Paleo Stromboli (AIP)

 

Paleo AIP Stromboli - Gluten-Free and Dairy-Free

 

 

Can you believe these grain-free, dairy-free AIP-friendly & Paleo Stromboli actually have the taste & feel of a gooey, cheesy pizza pocket? The filling possibilities are endless but I really love the simplicity of prosciutto & rosemary.

 

When I first made this recipe over 3 years ago, I had no idea it was going to be such an iconic AIP recipe in our community! That’s just how much we all love pizza. I specifically remember when I first had the idea to combine sweet potato and tapioca starch, wrap it up with some prosciutto, and pop it in the oven. I don’t know what the heck I was thinking, but somehow it worked. Like magic. It turned into a cheesy, crusty, savory pizza pocket. I was ELATED and literally jumped up and down! It had already been 3 years since I had anything close to pizza except a couple forays with some crappy gluten-free pizza.

I recently re-vamped this Stromboli recipe into an AIP Italian Calzone! Even more delicious because it includes sausage and olives so salty, salty, salty yes yes yes. Either recipe you choose, fill it with whatever you’d like, get the crust good and crispy, and serve it plain or with some homemade nightshade-free marinara sauce, or pesto, or tapenade for dipping!

Don’t be discouraged by this unique Paleo Stromboli recipe! It really comes together quickly and easily. You’ll definitely get the hang of it after your first time making it. My best tip is to make it thinner than you think you need to… that way you’re guaranteed the crispiest, gooiest outcome!

 

What you need for this gluten-free, dairy-free stromboli:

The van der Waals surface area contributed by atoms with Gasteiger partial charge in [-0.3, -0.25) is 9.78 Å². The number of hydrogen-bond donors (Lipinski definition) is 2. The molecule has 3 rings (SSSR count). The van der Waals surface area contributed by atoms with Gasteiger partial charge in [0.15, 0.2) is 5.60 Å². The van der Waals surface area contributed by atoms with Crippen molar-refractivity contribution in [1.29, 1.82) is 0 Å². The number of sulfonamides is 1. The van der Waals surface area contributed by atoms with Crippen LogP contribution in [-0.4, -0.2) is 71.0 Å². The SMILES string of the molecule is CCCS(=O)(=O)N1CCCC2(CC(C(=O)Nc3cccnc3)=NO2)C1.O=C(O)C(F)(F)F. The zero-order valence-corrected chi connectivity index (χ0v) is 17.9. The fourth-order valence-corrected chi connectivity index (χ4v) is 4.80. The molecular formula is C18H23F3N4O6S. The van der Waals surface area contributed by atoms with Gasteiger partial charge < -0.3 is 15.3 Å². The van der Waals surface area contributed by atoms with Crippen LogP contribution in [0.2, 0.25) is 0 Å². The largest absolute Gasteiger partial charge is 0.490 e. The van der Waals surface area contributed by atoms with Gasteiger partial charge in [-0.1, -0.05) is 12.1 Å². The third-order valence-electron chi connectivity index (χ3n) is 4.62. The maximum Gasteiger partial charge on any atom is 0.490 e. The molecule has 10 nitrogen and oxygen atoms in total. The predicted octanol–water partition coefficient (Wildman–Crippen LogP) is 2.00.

• White sweet potatoes: starchy and neutral in flavor, cooked and cooled mashed white sweet potato makes up the bulk of this healthy dairy-free take on pizza flavor. I like using the Japanese, Jersey or Hannah variety sweet potatoes because they’re starchy but don’t have too sweet of a taste.

  • Arrowroot or tapioca starch: combined with the moisture from the sweet potato, this grain-free starch magically turns into a cheesy texture without any nutritional yeast or dairy!

  • Prosciutto: this thinly sliced, savory addition adds the Italian flavor to this recipe. Don’t leave it out!

  • Fresh rosemary: I can’t think of a better-suited herb when you want mega flavor with few ingredients. You can also add fresh basil, thyme and oregano, but don’t leave out the rosemary!

 

How to make AIP & Paleo Stromboli

  1. Mash your cooked and cooled white sweet potato until no lumps remain.

  2. Combine mashed sweet potato with sea salt.  Mix in arrowroot or tapioca starch slowly until a thickened ball of dough forms.

  3. Transfer your dough to a parchment-lined baking sheet and roll out the dough into a rectangle 1/4-inch thick.

  4. Sprinkle rosemary on the dough and lay the prosciutto slices on top.

  5. Roll the dough into a log shape, brush with fat and bake for 30 minutes until lightly golden brown.

  6. Broil until the top is crispy.

  7. Slice and serve with marinara or dipping sauce.

 

 

Substitutions:

  • You can use regular sweet potatoes, if you cannot source white sweet potatoes. The orange color and sweeter taste will change the end result, but many of my readers have done this.

  • I have not tried this recipe with any other starches. I don’t recommend substitution the arrowroot or tapioca for cassava, but if you have tried this, please let us know how it went in the comments.

  • If you’d like to add cheese, I would sprinkle grated cheese on top of the prosciutto before rolling up the stromboli.